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An Interview with Dia Mirza, Bollywood Movie Star & Environmental Activist

Dia Mirza is an actor/producer at One India Stories LLP, as well as an Advocate for the United Nations Sustainable Development Goals, and a Goodwill Ambassador for the United Nations Environment Program.

An average working person may not be able to shop in an organic grocery store or buy an electric car. What are meaningful things they can do to help the environment?

I agree! But when 1.3 billion people take mindful steps in their consumption habits – recycling, conserving energy/resources, cycling, managing waste better, wasting less, eating a mostly plant-based diet, refusing single-use plastics by carrying our own reusable water bottles, mugs, cutlery – we can generate significant collective change.  

As a family, for instance, we thrive on organic/naturally farmed local/seasonal fruit and vegetable produce. We segregate waste, do composting, and manage e-waste, paper waste, and plastic waste efficiently. When we go out or travel, we do not use single-use plastics; we carry our own water bottles, cloth shopping bags, mugs, cutlery, etc. We conserve water by taking shorter showers and fixing all drips promptly. We use LED bulbs instead of CFLs. We have so far grown over 9,000 trees to celebrate special occasions instead of buying gifts, and we support organizations that work for the protection of nature. The triple planetary crises of biodiversity loss, pollution, and climate change also require each of us to do our best to ensure that policymakers, governments, and industries make the necessary changes to achieve sustainable development goals by 2030.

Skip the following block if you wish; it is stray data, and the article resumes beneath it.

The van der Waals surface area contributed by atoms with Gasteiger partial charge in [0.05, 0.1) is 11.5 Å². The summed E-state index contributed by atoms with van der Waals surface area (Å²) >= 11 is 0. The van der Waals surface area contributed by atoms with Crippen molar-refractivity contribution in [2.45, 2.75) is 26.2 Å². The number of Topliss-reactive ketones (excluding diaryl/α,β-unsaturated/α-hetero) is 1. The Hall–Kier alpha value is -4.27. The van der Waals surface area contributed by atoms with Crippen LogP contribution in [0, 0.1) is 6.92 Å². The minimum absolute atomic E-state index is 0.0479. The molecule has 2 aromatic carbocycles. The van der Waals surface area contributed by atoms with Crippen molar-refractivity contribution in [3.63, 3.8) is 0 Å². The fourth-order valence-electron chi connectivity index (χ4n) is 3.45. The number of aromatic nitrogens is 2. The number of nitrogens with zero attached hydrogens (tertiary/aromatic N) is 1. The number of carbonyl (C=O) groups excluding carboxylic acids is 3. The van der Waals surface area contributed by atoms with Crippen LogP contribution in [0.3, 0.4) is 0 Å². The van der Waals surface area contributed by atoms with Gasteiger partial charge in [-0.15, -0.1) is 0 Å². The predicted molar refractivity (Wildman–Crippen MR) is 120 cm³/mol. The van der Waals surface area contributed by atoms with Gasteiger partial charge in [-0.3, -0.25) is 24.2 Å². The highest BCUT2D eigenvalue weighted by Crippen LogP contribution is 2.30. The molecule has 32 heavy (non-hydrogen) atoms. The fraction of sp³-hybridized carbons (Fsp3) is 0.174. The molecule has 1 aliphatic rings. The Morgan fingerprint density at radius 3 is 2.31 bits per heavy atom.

Do you think mankind’s encroachment on the natural world is fueling pandemic disease?

COVID-19 is just one example of the rising trend of diseases – from Ebola to Middle East Respiratory Syndrome (MERS) to West Nile and Rift Valley fevers – caused by viruses that have jumped from animal hosts into the human population. The root cause behind the rise of zoonotic diseases is the destruction of our natural environment – land degradation, wildlife exploitation, resource extraction, climate change, and other stresses – which are driving humans and wild animals into closer contact.

Does factory farming exacerbate climate change?

Efforts to curb greenhouse-gas emissions and avoid the most disastrous impacts of climate change will not be possible without significant changes in how we use land and practice agriculture. The IPCC (Intergovernmental Panel on Climate Change) report tells us that rich countries consuming less meat could significantly reduce greenhouse gas emissions, curb deforestation and lead to better health outcomes. Large-scale deforestation in the Amazon rainforest in Brazil is driven by agriculture and animal husbandry. A balanced diet with sustainably produced animal products presents a major opportunity for climate change adaptation and mitigation efforts.